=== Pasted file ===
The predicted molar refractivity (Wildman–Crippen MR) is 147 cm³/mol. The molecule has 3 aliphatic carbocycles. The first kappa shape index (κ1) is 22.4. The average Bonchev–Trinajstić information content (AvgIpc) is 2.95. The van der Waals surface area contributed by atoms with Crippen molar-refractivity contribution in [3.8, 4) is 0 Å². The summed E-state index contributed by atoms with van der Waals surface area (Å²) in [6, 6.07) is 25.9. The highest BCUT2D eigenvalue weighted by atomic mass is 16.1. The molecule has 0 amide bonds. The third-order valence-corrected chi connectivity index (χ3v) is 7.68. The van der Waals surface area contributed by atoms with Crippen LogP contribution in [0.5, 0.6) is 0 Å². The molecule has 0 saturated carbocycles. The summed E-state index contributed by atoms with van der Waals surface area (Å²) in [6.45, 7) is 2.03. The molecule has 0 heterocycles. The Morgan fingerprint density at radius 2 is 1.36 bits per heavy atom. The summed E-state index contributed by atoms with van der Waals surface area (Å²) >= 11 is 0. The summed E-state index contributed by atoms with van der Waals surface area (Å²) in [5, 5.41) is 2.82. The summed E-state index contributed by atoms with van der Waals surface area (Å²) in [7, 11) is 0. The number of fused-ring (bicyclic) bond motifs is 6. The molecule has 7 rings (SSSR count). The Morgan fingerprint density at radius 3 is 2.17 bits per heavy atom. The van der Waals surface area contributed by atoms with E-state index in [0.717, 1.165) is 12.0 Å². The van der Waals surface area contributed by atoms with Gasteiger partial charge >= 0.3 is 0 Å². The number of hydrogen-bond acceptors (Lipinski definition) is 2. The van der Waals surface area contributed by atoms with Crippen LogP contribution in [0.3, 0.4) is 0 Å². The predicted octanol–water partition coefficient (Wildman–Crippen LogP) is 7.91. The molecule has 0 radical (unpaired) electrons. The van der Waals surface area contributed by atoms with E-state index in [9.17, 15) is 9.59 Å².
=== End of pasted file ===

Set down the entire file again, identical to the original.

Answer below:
The predicted molar refractivity (Wildman–Crippen MR) is 147 cm³/mol. The molecule has 3 aliphatic carbocycles. The first kappa shape index (κ1) is 22.4. The average Bonchev–Trinajstić information content (AvgIpc) is 2.95. The van der Waals surface area contributed by atoms with Crippen molar-refractivity contribution in [3.8, 4) is 0 Å². The summed E-state index contributed by atoms with van der Waals surface area (Å²) in [6, 6.07) is 25.9. The highest BCUT2D eigenvalue weighted by atomic mass is 16.1. The molecule has 0 amide bonds. The third-order valence-corrected chi connectivity index (χ3v) is 7.68. The van der Waals surface area contributed by atoms with Crippen LogP contribution in [0.5, 0.6) is 0 Å². The molecule has 0 saturated carbocycles. The summed E-state index contributed by atoms with van der Waals surface area (Å²) in [6.45, 7) is 2.03. The molecule has 0 heterocycles. The Morgan fingerprint density at radius 2 is 1.36 bits per heavy atom. The summed E-state index contributed by atoms with van der Waals surface area (Å²) >= 11 is 0. The summed E-state index contributed by atoms with van der Waals surface area (Å²) in [5, 5.41) is 2.82. The summed E-state index contributed by atoms with van der Waals surface area (Å²) in [7, 11) is 0. The number of fused-ring (bicyclic) bond motifs is 6. The molecule has 7 rings (SSSR count). The Morgan fingerprint density at radius 3 is 2.17 bits per heavy atom. The van der Waals surface area contributed by atoms with E-state index in [0.717, 1.165) is 12.0 Å². The van der Waals surface area contributed by atoms with Gasteiger partial charge >= 0.3 is 0 Å². The number of hydrogen-bond acceptors (Lipinski definition) is 2. The van der Waals surface area contributed by atoms with Crippen LogP contribution in [0.3, 0.4) is 0 Å². The predicted octanol–water partition coefficient (Wildman–Crippen LogP) is 7.91. The molecule has 0 radical (unpaired) electrons. The van der Waals surface area contributed by atoms with E-state index in [9.17, 15) is 9.59 Å².